PHYS 413. Classical Mechanics (3)

An introduction to classical mechanics. Lagrangian and Hamiltonian formulations, conservation laws, kinematics and dynamics, Poisson brackets, Liouville Theorem, canonical transformation, and action angle variables. 

PHYS 414. Foundations of Statistical Mechanics (3)

Noninteracting systems, statistical mechanics of solids, liquids, gases, fluctuations, irreversible processes, phase transformations. Statistical mechanics provides a set of universal principles to describe the physics of complex systems, irrespective of their microscopic details. This course is a self-contained introduction to the mathematical foundations of the subject, starting from basic concepts of probability and the dynamics of classical systems in phase space, covering topics like ergodicity, chaos, and master equations. Using this framework we systematically derive the laws of equilibrium thermodynamics and show how they are a limiting case of recently discovered fluctuation theorems that are valid arbitrarily far from equilibrium. Along the way we explore the many facets and consequences of these laws: entropy as information, universal bounds on the efficiency of engines, the fluctuation-dissipation relation and Onsager reciprocity. Finally, we connect these ideas to the quantum realm, via the physics of decoherence and quantum master equations. The course is open to students from all backgrounds who have basic familiarity with undergraduate classical and quantum physics (a previous statistical mechanics course is helpful but not necessary). Examples in class and in the problem sets highlight the broad interdisciplinary scope of statistical mechanics, from biophysics to machine learning to quantum information.

PHYS 420. Introduction to Biological Physics (3)

This course explores the intersection of physics and biology: how do fundamental physical laws constrain life processes inside the cell, shaping biological organization and dynamics? We will start at the molecular level, introducing the basic ideas of nonequilibrium statistical physics and thermodynamics required to describe the fluctuating environment of the cell. This allows us to build up a theoretical framework for a variety of elaborate cellular machines: the molecular motors driving cell movement, the chaperones that assist protein folding, the information-processing circuitry of genetic regulatory networks. The emphasis throughout will be on simple, quantitative models that can tackle the inherent randomness and variability of cellular phenomena  We will also examine how to verify these models through the rich toolbox of biophysical experimental and computational technologies. The course should be accessible to students from diverse backgrounds in the physical and life sciences: we will explain both the biological details and develop the necessary mathematical / physical ideas in a self-contained manner.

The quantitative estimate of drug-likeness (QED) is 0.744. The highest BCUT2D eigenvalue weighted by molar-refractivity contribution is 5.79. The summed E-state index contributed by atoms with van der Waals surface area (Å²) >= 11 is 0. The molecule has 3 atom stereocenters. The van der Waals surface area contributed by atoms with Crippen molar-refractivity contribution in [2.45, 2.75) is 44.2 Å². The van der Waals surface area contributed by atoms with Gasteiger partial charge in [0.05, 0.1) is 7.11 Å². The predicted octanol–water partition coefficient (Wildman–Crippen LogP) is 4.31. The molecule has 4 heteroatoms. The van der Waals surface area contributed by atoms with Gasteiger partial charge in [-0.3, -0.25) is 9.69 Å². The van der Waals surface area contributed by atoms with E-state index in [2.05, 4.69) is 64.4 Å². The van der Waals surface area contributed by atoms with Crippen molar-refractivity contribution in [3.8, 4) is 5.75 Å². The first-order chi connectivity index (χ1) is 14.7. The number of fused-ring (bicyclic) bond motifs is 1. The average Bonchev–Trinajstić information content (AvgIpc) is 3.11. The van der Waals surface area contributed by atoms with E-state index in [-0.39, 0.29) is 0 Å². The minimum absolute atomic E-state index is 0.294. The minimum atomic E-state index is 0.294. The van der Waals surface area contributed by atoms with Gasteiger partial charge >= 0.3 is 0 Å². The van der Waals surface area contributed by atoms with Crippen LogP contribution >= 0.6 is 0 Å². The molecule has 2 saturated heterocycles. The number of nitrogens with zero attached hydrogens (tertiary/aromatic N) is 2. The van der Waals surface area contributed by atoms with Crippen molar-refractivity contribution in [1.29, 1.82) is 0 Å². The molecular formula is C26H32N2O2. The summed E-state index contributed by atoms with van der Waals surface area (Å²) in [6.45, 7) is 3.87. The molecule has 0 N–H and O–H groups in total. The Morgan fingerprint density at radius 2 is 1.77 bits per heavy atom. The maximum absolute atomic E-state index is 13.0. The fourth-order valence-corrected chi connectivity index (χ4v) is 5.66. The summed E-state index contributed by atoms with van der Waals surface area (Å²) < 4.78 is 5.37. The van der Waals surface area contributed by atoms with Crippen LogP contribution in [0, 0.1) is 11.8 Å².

PHYS 423. Classical Electromagnetism (3)

Electromagnetic theory in the classical limit. Gauge invariance and special relativity. Applications to electrostatic, magnetostatic, and radiation problems using advanced mathematical techniques. Dielectric, magnetic, and conducting materials. Wave propagation in open and confined geometries. Radiation from accelerating charges. Cherenkov, synchrotron, and transition radiation.

PHYS 426. Contemporary Physical Optics (3)

See PHYS 326. Additional work required.

PHYS 427. Quantum Electronics. (3)

An introduction to theoretical and practical quantum electronics covering topics in quantum optics, laser physics, and nonlinear optics. Topics to be addressed include the physics of two-level quantum systems including the density matrix formalism, rate equations, and semiclassical radiation theory; laser operation including oscillation, gain, resonator optics, transverse and longitudinal modes, Q-switching, mode-locking, and coherence; and nonlinear optics including the nonlinear susceptibility, parametric interactions, stimulated processes, and self-action. Recommended preparation for PHYS 427: PHYS 331 or PHYS 481. Offered as PHYS 327 and PHYS 427.

PHYS 428. Cosmology and Structure (3)

Distances to galaxies. The content of the distant universe. Large scale structure and galaxy clusters. Physical cosmology. Structure and galaxy formation and evolution. Testing cosmological models. Offered as ASTR 328, PHYS 328, ASTR 428, and PHYS 428. Prereq: ASTR 222.

PHYS 430. Experimental Methods in Biophysics (3)

There is an extensive array of powerful and elegant tools used to obtain quantitative and qualitative information about the physics of biology. New, cutting-edge techniques are being developed by labs around the world every day. To solve important problems in biophysics, an understanding of the capabilities and limitations of the current instrumental methods is needed. This course will focus on the physical principles of biophysical instrumentation so that appropriate choices and efficient use of measurement tools can be made. Exposure to instrumentation in core facilities around campus will link lectures to practical demonstrations of the operation of instrumentation. Techniques applied to a diversity of biological macromolecules and assemblies from the molecular level of proteins, nucleic acids, lipids, up to higher organization of cells, cellular organisms and tissues will be discussed. Topics covered include spectroscopic methods (IR/vis/UV/X-ray regions of the electromagnetic spectrum, absorption, fluorescence, circular dichroism, dynamic light scattering, Raman, electron paramagnetic resonance, NMR), microscopy techniques (electron, atomic force, scanning tunneling, optical), separation techniques (sedimentation, centrifugation, chromatography), crystallography, calorimetry, mass spectrometry, single molecule detection, cell sorting, functional genomics and proteomics and laboratory evolution. Biological examples from historical and current literature will be used to demonstrate the merits of each of the methods.